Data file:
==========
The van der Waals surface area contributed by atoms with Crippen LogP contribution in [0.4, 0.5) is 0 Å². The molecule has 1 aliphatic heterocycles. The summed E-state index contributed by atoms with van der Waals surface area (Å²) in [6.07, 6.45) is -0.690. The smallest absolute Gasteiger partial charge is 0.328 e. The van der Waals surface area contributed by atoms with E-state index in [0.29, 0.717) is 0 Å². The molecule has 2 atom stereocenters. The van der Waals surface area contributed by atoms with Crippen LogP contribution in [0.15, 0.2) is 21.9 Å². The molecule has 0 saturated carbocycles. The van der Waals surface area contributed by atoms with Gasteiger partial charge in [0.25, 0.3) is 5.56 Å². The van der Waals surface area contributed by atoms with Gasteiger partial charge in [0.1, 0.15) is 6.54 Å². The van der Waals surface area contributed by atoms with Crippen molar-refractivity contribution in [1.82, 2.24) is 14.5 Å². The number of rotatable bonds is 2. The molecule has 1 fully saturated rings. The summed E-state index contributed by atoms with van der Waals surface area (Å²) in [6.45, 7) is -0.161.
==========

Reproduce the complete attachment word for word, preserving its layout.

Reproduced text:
The van der Waals surface area contributed by atoms with Crippen LogP contribution in [0.4, 0.5) is 0 Å². The molecule has 1 aliphatic heterocycles. The summed E-state index contributed by atoms with van der Waals surface area (Å²) in [6.07, 6.45) is -0.690. The smallest absolute Gasteiger partial charge is 0.328 e. The van der Waals surface area contributed by atoms with E-state index in [0.29, 0.717) is 0 Å². The molecule has 2 atom stereocenters. The van der Waals surface area contributed by atoms with Crippen LogP contribution in [0.15, 0.2) is 21.9 Å². The molecule has 0 saturated carbocycles. The van der Waals surface area contributed by atoms with Gasteiger partial charge in [0.25, 0.3) is 5.56 Å². The van der Waals surface area contributed by atoms with Gasteiger partial charge in [0.1, 0.15) is 6.54 Å². The van der Waals surface area contributed by atoms with Crippen molar-refractivity contribution in [1.82, 2.24) is 14.5 Å². The number of rotatable bonds is 2. The molecule has 1 fully saturated rings. The summed E-state index contributed by atoms with van der Waals surface area (Å²) in [6.45, 7) is -0.161.